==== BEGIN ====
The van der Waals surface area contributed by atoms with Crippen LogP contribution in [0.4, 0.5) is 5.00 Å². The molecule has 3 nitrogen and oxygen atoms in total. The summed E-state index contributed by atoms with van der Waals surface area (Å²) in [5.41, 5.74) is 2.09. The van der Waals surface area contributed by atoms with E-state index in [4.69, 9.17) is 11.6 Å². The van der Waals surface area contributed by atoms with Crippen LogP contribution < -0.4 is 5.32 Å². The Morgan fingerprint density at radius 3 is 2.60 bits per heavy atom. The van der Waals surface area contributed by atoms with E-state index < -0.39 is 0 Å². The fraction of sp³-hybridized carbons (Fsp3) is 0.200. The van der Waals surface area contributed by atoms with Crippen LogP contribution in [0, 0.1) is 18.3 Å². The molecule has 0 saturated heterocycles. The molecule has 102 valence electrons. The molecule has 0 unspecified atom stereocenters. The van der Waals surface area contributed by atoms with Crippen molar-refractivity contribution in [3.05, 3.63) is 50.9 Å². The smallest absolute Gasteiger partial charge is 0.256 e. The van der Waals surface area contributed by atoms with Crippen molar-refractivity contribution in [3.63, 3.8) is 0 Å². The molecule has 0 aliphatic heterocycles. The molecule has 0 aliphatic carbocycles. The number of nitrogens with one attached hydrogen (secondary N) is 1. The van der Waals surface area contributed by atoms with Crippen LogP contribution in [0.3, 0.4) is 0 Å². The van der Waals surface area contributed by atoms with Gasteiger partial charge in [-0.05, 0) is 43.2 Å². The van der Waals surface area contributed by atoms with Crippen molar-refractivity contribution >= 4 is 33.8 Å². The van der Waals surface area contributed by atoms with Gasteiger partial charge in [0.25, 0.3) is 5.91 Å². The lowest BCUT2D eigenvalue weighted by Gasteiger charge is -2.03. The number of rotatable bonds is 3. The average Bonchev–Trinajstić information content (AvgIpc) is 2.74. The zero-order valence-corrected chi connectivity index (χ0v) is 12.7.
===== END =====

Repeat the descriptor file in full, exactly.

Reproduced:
The van der Waals surface area contributed by atoms with Crippen LogP contribution in [0.4, 0.5) is 5.00 Å². The molecule has 3 nitrogen and oxygen atoms in total. The summed E-state index contributed by atoms with van der Waals surface area (Å²) in [5.41, 5.74) is 2.09. The van der Waals surface area contributed by atoms with E-state index in [4.69, 9.17) is 11.6 Å². The van der Waals surface area contributed by atoms with Crippen LogP contribution < -0.4 is 5.32 Å². The Morgan fingerprint density at radius 3 is 2.60 bits per heavy atom. The van der Waals surface area contributed by atoms with E-state index < -0.39 is 0 Å². The fraction of sp³-hybridized carbons (Fsp3) is 0.200. The van der Waals surface area contributed by atoms with Crippen LogP contribution in [0, 0.1) is 18.3 Å². The molecule has 0 saturated heterocycles. The molecule has 102 valence electrons. The molecule has 0 unspecified atom stereocenters. The van der Waals surface area contributed by atoms with Crippen molar-refractivity contribution in [3.05, 3.63) is 50.9 Å². The smallest absolute Gasteiger partial charge is 0.256 e. The van der Waals surface area contributed by atoms with Crippen molar-refractivity contribution in [3.63, 3.8) is 0 Å². The molecule has 0 aliphatic heterocycles. The molecule has 0 aliphatic carbocycles. The number of nitrogens with one attached hydrogen (secondary N) is 1. The van der Waals surface area contributed by atoms with Crippen LogP contribution in [0.3, 0.4) is 0 Å². The van der Waals surface area contributed by atoms with Gasteiger partial charge in [-0.05, 0) is 43.2 Å². The van der Waals surface area contributed by atoms with Crippen molar-refractivity contribution >= 4 is 33.8 Å². The van der Waals surface area contributed by atoms with Gasteiger partial charge in [0.25, 0.3) is 5.91 Å². The lowest BCUT2D eigenvalue weighted by Gasteiger charge is -2.03. The number of rotatable bonds is 3. The average Bonchev–Trinajstić information content (AvgIpc) is 2.74. The zero-order valence-corrected chi connectivity index (χ0v) is 12.7.